May 25th, 2024

Businessman feels COVID ticket was unfair to him


By Lethbridge Herald on October 6, 2021.

Delon Shurtz
Lethbridge Herald
dshurtz@lethbridgeherald.com

A Lethbridge businessman who was ticketed under the Public Health Act following a rally in January opposing COVID restrictions, believes he was unjustly singled out by police.

Mike Hoffman also believes he and others had the right to participate in the rally, even though public gatherings at the time were prohibited by the Health Act.

“It goes against my Charter rights as a sovereign Canadian, a free Canadian,” Hoffman said during the conclusion of his trial Monday in Lethbridge provincial court.

Hoffman is expected to raise a Charter argument at a subsequent court hearing. However, that won’t be scheduled until after Judge Erin Olsen delivers her trial decision in November.

Hoffman was also ticketed by the city for holding a public event without a permit. He failed to show up for his bylaw trial on that matter, was convicted in absence, and fined $300. If he’s found guilty of contravening the Public Health Act, he will be required to pay $1,200.

The accused was one of about 45 people who attended the rally in front of City Hall Jan.12. 

Police also attended the rally, and video taped Hoffman and others as they addressed the crowd, nearly all of whom were not wearing masks and not social distancing.

Sgt. Mike Williamson of the Lethbridge Police Service testified during the trial that police used their discretion to ticket Hoffman and not others because Hoffman was an organizer and facilitator of the event. 

Hoffman, on the other hand, told court he was not the organizer of the event.

“It’s been alleged repeatedly that I’m the organizer of this event, your honour, and yet I didn’t see any evidence in the video that was presented to us today, or in any of the arguments that the Crown has offered at this time to present beyond a reasonable shadow of a doubt that I truly was the organizer,” Hoffman said.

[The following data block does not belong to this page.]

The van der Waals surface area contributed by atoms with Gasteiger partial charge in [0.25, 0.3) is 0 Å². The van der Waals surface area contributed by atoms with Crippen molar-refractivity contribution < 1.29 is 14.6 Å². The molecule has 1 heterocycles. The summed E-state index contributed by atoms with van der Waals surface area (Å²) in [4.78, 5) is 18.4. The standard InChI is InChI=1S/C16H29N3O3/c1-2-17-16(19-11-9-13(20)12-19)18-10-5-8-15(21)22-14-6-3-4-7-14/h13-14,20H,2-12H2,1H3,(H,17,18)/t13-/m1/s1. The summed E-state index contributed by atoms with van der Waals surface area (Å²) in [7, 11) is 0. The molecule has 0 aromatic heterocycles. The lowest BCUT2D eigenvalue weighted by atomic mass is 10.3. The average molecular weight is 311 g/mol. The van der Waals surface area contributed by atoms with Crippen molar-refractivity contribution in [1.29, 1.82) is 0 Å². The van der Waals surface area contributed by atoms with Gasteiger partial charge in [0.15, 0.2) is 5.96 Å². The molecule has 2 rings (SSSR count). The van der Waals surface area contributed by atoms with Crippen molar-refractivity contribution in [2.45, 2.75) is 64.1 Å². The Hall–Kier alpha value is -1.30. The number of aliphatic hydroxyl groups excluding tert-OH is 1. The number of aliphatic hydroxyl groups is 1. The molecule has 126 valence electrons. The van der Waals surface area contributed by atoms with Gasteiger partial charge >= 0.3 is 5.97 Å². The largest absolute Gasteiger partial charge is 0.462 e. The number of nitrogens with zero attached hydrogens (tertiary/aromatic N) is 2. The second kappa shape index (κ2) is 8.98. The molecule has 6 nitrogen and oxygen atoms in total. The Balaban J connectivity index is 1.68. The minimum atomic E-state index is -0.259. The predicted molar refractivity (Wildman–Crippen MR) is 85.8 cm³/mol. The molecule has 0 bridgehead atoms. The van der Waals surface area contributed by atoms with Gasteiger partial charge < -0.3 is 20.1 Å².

Williamson testified, however, that he received information from the police service’s intelligence unit that Hoffman was an organizer, and when Hoffman was approached by a police officer the day before the event, he admitted he organized the rally and didn’t have a permit. Williamson also testified a Facebook page identified Hoffman as the organizer.

A video of the rally shown in court identified several people, including Hoffman, as they spoke to the crowd and rejected the province’s order to wear masks, avoid public gatherings and social distance.

During closing arguments, Crown Prosecutor Drew Gillespie said Hoffman was a direct participant and facilitator of the event and not only spoke at the rally, he cheered and clapped for other speakers as he mingled closely with participants while not wearing a mask, in direct contravention of the Public Health Act. Hoffman also encouraged others to contravene the public health order and break the law, Gillespie added.

Hoffman denied the accusations, and said there was no evidence presented in court, including the alleged Facebook post, that proved he organized the event or encouraged people to contravene the Act.

Follow @DShurtzHerald on Twitter

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